For much of America’s history this largely involved bringing remote areas access to the fruits of urban economic progress; it’s hard to overstate how much difference the rise of the mail-order business, made possible by postal expansion, made to the quality of rural life. And postal delivery remains crucial in rural areas, which are poorly (and expensively) served by private delivery companies.

All of which is to say that the Post Office is a federal government institution that works well, provides a public service, and brings people together.

That, I would argue, is why Donald Trump and his allies hate it.

Trump has been trying to destroy the postal service long before vote-by-mail got his attention. The radical right needs to attack government as a fundamental part of its agenda. Ronald Reagan, their patron saint, got elected in part by saying the “government is not the solution, it’s the problem.” In one of his most famous speeches, he said “The nine most terrifying words in the English language are: I’m from the Government, and I’m here to help.”

This is a deep part of the Trumpist canon; it’s why Trump supporters don’t want to wear masks to save their own lives – and the lives of others:

A mask doesn’t just keep you from getting infected; if you are infected (and don’t know it, which is common) it keeps you from infecting someone else. Refusing to wear a mask is an act of profound selfishness – and that, I think, is one reason Trump won’t do it.

Sure, he wants to look tough (did John Wayne wear a mask while he was Winning the West with an unregistered gun?) But he and his followers also have in common the idea that individuals are more important than community, that we are not all in this together. Trumpism is about demonizing The Other, and protecting Me.

The Post Office isn’t going broke. There’s plenty of revenue to cover costs (these days, as more and more of what people consume is shipped, the revenue should be going up). But since 2006, the Post Office, alone among federal agencies, has to put up front, as part of its cost structure, the price of pensions for 75 years out.

No other government agency does that, or could do that. The idea of this Republican plan was to damage the Post Office, a public service that works, because they don’t want popular public services that work.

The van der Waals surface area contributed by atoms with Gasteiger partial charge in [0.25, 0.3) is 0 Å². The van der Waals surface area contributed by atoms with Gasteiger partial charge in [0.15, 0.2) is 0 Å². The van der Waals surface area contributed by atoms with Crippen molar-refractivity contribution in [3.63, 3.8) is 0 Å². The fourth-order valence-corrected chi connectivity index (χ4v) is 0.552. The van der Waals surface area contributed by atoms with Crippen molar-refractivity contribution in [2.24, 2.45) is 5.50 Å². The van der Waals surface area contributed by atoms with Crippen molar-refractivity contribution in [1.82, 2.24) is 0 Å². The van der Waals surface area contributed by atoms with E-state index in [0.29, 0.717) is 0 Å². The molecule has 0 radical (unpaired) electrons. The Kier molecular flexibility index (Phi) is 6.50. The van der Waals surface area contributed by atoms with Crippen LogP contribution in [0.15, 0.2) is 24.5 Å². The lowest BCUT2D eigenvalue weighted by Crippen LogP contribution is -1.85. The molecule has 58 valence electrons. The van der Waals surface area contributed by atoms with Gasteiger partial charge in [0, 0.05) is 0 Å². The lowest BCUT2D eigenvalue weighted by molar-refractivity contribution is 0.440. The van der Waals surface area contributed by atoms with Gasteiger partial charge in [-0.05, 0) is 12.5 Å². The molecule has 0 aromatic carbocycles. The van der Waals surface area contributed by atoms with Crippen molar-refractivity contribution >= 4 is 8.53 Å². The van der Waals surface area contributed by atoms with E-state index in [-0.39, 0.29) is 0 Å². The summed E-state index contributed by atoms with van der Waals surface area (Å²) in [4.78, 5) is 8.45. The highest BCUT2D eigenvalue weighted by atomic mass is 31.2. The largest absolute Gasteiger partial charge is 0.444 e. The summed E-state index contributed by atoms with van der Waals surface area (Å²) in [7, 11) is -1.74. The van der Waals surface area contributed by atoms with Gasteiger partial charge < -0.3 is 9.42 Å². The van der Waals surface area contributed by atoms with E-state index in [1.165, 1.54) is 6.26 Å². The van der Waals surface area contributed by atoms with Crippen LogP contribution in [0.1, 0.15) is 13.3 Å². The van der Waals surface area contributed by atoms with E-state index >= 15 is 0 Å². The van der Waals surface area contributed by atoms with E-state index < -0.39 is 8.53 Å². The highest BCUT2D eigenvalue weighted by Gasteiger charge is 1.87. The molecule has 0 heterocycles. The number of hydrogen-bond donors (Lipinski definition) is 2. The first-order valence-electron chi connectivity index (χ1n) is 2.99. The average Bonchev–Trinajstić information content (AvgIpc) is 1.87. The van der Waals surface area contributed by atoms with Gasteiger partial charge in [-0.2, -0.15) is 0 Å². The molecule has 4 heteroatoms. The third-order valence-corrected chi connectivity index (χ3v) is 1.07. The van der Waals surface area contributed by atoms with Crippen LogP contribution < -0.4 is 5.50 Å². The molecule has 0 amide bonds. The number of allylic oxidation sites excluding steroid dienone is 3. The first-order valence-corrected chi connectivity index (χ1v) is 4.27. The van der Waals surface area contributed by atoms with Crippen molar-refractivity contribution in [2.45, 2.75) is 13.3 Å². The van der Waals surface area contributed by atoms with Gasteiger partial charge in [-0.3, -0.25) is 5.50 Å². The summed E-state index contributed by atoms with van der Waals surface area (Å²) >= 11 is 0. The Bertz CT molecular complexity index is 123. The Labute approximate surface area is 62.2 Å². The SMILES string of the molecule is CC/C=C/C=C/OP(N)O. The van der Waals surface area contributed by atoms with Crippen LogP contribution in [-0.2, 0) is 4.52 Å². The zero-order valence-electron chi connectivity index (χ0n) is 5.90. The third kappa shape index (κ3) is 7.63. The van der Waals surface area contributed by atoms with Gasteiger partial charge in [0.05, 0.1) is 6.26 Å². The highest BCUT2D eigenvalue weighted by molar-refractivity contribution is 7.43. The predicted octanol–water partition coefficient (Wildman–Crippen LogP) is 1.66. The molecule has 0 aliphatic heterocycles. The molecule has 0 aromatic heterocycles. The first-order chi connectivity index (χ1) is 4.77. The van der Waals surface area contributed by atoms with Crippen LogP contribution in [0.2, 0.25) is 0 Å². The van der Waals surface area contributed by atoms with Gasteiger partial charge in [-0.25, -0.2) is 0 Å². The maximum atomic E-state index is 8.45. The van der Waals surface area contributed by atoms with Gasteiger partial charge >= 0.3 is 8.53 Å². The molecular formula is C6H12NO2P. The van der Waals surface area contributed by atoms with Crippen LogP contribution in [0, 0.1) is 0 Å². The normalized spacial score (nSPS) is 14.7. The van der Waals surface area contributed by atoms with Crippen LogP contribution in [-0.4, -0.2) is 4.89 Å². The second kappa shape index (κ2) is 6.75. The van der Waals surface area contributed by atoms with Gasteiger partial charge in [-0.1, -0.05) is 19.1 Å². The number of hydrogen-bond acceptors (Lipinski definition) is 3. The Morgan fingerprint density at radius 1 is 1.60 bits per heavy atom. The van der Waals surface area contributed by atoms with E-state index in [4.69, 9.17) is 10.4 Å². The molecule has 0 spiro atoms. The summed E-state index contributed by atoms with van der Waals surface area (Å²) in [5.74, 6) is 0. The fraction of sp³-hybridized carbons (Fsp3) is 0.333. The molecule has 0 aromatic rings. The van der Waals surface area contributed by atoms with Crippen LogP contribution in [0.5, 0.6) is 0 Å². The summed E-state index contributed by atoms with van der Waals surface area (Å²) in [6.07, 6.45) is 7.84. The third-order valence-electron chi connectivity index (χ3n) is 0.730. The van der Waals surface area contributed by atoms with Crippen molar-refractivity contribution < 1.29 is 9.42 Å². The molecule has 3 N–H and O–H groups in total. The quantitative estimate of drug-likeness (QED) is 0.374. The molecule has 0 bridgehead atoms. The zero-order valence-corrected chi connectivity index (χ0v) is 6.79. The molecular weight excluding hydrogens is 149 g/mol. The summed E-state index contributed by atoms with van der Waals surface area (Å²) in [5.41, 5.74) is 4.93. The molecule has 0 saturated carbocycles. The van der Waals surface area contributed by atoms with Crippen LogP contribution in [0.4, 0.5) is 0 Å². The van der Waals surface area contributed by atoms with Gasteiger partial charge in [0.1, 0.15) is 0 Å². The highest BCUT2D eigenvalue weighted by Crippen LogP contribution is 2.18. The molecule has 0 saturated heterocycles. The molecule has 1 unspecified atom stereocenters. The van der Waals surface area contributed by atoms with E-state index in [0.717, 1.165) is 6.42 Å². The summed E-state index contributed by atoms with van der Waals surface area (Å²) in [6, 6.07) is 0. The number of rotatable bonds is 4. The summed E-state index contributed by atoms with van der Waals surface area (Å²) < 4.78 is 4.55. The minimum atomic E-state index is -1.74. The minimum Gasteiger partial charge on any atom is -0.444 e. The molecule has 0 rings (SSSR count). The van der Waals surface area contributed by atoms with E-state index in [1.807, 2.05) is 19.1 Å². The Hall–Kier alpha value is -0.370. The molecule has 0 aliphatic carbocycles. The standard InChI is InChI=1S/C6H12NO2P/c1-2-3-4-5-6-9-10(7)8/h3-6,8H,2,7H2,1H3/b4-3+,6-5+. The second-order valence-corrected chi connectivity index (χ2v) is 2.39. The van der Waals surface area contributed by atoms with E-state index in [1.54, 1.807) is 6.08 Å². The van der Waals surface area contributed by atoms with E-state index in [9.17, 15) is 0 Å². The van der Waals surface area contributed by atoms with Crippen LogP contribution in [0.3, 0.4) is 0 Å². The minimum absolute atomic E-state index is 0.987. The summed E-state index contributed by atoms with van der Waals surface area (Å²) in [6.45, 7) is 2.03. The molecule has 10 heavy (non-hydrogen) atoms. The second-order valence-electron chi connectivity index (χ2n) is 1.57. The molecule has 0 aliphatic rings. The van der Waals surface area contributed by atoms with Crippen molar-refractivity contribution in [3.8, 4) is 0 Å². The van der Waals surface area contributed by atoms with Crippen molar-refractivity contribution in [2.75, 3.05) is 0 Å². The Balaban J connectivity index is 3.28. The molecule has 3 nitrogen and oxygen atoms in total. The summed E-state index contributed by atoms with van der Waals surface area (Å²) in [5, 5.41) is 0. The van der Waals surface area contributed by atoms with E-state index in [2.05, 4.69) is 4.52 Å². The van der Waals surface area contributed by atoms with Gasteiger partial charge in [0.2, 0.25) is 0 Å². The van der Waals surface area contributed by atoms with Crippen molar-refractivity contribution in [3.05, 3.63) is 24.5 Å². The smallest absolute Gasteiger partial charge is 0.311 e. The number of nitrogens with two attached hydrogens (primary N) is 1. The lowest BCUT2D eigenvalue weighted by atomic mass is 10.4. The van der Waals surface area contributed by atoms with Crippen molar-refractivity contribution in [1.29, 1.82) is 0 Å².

This is also why the radical right wants to attack Social Security: If you get a check from the government every month, it’s harder to hate the government.

There should be no problem with delivering mail-in ballots this fall. The Post Office handles 1.3 billion Christmas Cards every year; Even 100 million mail-in ballots would be less than a tenth of that.

Unless Trump does what he is trying to do, and defunds and messes with a government service that could enfranchise millions of people.

Trump, of course, knows and admits that mail-in voting increases turnout, and the only way the GOP wins this fall is with massive voter suppression. So he’s attacking mail-in ballots as fraud and he is shutting down mail-sorting machines and trying to undermine the ability of one of the nation’s most critical services to protect the foundation of American democracy.

But it’s deeper than that.

When I was a kid, my uncle, a prominent physician, was part of the American Medical Association’s attack on the concept of a national health-care system. He had this bumper sticker on his car that said:

“If you like the Post Office, you will love socialized medicine.”

I remember my sister, who was probably 12, looking at it and saying: “Oh, I see. The Post Office seems to work pretty well; you put a five-cent stamp on the letter and it gets there pretty fast. So I guess we love socialized medicine.”

That’s what they are afraid of.

Tim Redmond
Tim Redmond has been a political and investigative reporter in San Francisco for more than 30 years. He spent much of that time as executive editor of the Bay Guardian. He is the founder of 48hills.